The up-to-date research on the health effects of air pollution have discovered a surprising finding–low levels of air pollution are actually more harmful than higher levels. This data has potentially important implications for people living in relatively “clean” cities like New York and London.
My Intuition About Air Pollution’s Health Effects
Join me for a quick thought experiment. Let’s say you could wave a magic wand and reduce PM2.5 pollution by 5 micrograms in either Chicago (where I live)…
or Beijing (where I often go).
Your goal: Save the most lives possible. Where would you put your magic wand to work?
Before you decide which city to help, it is important to understand the relationship between tiny PM2.5 particles and death. Would it look like this?
In this case, the idea is that air pollution hurts us little by little, but then the damage really starts to get bad at severe levels. This logic is implicit when people ask questions like, “How much saturated fat is safe?” Or “what’s a safe level of lead in my body?”
But maybe your intuition is different. Maybe pollution affects us in a linear way?
That makes sense to me too. In that case, each step up in air pollution hurts us the same as the step before.
Studies Find Low Levels of Air Pollution Most Harmful
As logical as those predictions are, they are wrong. Scientists analyzed the effects of PM2.5 on death, and they found that low levels actually hurt more. So they relationship looks more like this:
Or in the form of actual data, this is what it looks like. An increase in pollution from low levels does MORE damage than increases at higher levels.
If that doesn’t make you poop your pants, perhaps you’re not such a stats nerd like me. But here’s why that graph is crazy.
Let’s say China has a bad year, and air pollution goes from 125 to 150 micrograms. Based on China’s population, that would mean 60,000 more people will die.
That’s a lot of people, probably more than have died on “The Walking Dead.”
But that same increase—25 micrograms—would kill almost twice as many people (per capita) if it happened in China’s cleanest major city, Shenzhen.
Why would low levels matter more?
Here’s a metaphor: imagine getting hit by a baseball bat.
That first hit would hurt a lot—probably break some bones. But what about the fifth strike? The tenth strike? A lot of the damage has already been done, so the tenth strike doesn’t add much. (Sorry for the gruesome metaphor!)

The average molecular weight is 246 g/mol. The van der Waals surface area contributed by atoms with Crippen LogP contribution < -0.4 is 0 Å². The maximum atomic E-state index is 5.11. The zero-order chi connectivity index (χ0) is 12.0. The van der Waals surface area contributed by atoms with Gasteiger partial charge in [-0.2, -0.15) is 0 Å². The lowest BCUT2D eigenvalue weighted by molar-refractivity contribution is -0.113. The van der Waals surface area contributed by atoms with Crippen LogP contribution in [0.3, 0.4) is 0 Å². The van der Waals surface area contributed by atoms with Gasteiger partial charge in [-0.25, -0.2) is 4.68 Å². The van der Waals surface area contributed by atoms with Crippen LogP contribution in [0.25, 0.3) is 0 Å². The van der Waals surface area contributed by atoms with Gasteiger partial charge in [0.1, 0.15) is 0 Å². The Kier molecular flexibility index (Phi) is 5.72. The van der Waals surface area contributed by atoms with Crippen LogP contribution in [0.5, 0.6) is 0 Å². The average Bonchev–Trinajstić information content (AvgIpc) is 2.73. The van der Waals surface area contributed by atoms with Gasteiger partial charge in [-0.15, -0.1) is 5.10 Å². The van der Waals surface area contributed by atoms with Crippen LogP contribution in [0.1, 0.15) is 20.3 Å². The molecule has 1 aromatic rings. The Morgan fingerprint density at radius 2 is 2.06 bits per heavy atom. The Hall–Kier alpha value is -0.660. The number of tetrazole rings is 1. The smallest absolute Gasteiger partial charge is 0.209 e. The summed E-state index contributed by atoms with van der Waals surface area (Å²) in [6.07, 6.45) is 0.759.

Two Reasons Why This All Matters
Besides being a surprising finding, this data has two real-world implications.
1. The most important progress is still ahead
I lived through a year of Beijing smog when the average was over 100 micrograms. In 2018, Beijing averaged about 50 micrograms.
That’s amazing progress! Beijing cut its PM2.5 by an astounding 50 micrograms.
But because of the baseball bat principle, Beijing would save more lives if they improved from here. Oddly enough, improvement becomes more valuable once things are pretty clean.
2. If you’re in a “safe” city like I am, you should be worried
For my day-job, I live in Chicago. When I see graphs like this, I feel pretty good about myself. I feel safe.
But the new studies on health effects at low levels of pollution have changed the way I think about safe air. The baseball bat principle could explain why recent studies have been finding meaningful health effects on blood pressure and diabetes.
Data has even found meaningful effects comparing 12 micrograms to 7 micrograms. Less is better.
P.S. As scary as that data is, the data on the effectiveness on purifiers and masks is scary good. I cover that data and the three simple, low-cost things I do that drastically reduce the amount of pollution I breathe when I’m in Beijing and Delhi.
How I Protect Myself
Smart Air is a certified B Corp committed to combating the myths big companies use to inflate the price of clean air.
Smart Air provides empirically backed, no-nonsense purifiers and masks, that remove the same particles as the big companies for a fraction of the cost. Only corporations benefit when clean air is a luxury.